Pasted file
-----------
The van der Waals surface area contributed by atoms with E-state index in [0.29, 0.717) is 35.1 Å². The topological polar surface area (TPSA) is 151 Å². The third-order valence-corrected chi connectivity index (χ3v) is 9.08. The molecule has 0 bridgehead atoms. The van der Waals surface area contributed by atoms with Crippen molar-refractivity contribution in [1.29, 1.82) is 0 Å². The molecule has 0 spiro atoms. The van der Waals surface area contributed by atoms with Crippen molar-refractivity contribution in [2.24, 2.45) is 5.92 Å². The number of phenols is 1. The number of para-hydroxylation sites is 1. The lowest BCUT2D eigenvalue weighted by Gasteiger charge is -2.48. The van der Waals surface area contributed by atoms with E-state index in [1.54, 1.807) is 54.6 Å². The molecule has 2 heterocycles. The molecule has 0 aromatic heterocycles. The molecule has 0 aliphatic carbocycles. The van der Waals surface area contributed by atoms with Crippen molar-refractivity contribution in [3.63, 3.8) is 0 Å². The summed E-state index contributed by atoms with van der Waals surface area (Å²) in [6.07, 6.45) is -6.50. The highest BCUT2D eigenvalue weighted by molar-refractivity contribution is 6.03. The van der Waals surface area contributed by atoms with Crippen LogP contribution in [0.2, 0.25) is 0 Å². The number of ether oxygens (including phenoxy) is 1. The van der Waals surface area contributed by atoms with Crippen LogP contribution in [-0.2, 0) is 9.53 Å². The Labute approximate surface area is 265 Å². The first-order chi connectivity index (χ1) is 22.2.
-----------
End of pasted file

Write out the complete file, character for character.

The van der Waals surface area contributed by atoms with E-state index in [0.29, 0.717) is 35.1 Å². The topological polar surface area (TPSA) is 151 Å². The third-order valence-corrected chi connectivity index (χ3v) is 9.08. The molecule has 0 bridgehead atoms. The van der Waals surface area contributed by atoms with Crippen molar-refractivity contribution in [1.29, 1.82) is 0 Å². The molecule has 0 spiro atoms. The van der Waals surface area contributed by atoms with Crippen molar-refractivity contribution in [2.24, 2.45) is 5.92 Å². The number of phenols is 1. The number of para-hydroxylation sites is 1. The lowest BCUT2D eigenvalue weighted by Gasteiger charge is -2.48. The van der Waals surface area contributed by atoms with E-state index in [1.54, 1.807) is 54.6 Å². The molecule has 2 heterocycles. The molecule has 0 aromatic heterocycles. The molecule has 0 aliphatic carbocycles. The van der Waals surface area contributed by atoms with Crippen molar-refractivity contribution in [3.63, 3.8) is 0 Å². The summed E-state index contributed by atoms with van der Waals surface area (Å²) in [6.07, 6.45) is -6.50. The highest BCUT2D eigenvalue weighted by molar-refractivity contribution is 6.03. The van der Waals surface area contributed by atoms with Crippen LogP contribution in [0.2, 0.25) is 0 Å². The number of ether oxygens (including phenoxy) is 1. The van der Waals surface area contributed by atoms with Crippen LogP contribution in [-0.2, 0) is 9.53 Å². The Labute approximate surface area is 265 Å². The first-order chi connectivity index (χ1) is 22.2.